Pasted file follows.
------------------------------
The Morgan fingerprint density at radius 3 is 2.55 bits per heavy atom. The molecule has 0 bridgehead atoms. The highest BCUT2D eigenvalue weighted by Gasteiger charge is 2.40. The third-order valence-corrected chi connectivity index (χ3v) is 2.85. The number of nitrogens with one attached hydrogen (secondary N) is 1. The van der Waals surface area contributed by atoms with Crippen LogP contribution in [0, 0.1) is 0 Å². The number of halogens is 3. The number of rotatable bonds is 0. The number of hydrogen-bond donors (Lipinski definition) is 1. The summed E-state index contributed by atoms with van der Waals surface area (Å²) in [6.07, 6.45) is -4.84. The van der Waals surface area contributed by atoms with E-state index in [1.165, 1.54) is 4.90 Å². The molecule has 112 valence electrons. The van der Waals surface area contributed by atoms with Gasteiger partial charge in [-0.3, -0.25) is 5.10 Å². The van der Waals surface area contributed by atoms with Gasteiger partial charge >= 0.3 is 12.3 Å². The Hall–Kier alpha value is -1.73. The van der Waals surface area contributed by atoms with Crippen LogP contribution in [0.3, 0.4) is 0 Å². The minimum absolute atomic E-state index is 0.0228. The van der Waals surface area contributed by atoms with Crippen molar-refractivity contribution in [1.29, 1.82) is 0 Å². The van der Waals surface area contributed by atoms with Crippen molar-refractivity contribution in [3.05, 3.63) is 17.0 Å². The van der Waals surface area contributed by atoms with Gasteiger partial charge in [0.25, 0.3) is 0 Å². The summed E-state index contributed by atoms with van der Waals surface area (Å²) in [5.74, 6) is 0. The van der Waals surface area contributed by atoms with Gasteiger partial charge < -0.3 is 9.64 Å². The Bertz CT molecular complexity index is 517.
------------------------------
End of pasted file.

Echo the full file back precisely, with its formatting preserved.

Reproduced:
The Morgan fingerprint density at radius 3 is 2.55 bits per heavy atom. The molecule has 0 bridgehead atoms. The highest BCUT2D eigenvalue weighted by Gasteiger charge is 2.40. The third-order valence-corrected chi connectivity index (χ3v) is 2.85. The number of nitrogens with one attached hydrogen (secondary N) is 1. The van der Waals surface area contributed by atoms with Crippen LogP contribution in [0, 0.1) is 0 Å². The number of halogens is 3. The number of rotatable bonds is 0. The number of hydrogen-bond donors (Lipinski definition) is 1. The summed E-state index contributed by atoms with van der Waals surface area (Å²) in [6.07, 6.45) is -4.84. The van der Waals surface area contributed by atoms with E-state index in [1.165, 1.54) is 4.90 Å². The molecule has 112 valence electrons. The van der Waals surface area contributed by atoms with Gasteiger partial charge in [-0.3, -0.25) is 5.10 Å². The van der Waals surface area contributed by atoms with Gasteiger partial charge >= 0.3 is 12.3 Å². The Hall–Kier alpha value is -1.73. The van der Waals surface area contributed by atoms with Crippen LogP contribution in [0.3, 0.4) is 0 Å². The minimum absolute atomic E-state index is 0.0228. The van der Waals surface area contributed by atoms with Crippen molar-refractivity contribution in [1.29, 1.82) is 0 Å². The van der Waals surface area contributed by atoms with Crippen molar-refractivity contribution in [3.05, 3.63) is 17.0 Å². The van der Waals surface area contributed by atoms with Gasteiger partial charge in [0.25, 0.3) is 0 Å². The summed E-state index contributed by atoms with van der Waals surface area (Å²) in [5.74, 6) is 0. The van der Waals surface area contributed by atoms with Gasteiger partial charge < -0.3 is 9.64 Å². The Bertz CT molecular complexity index is 517.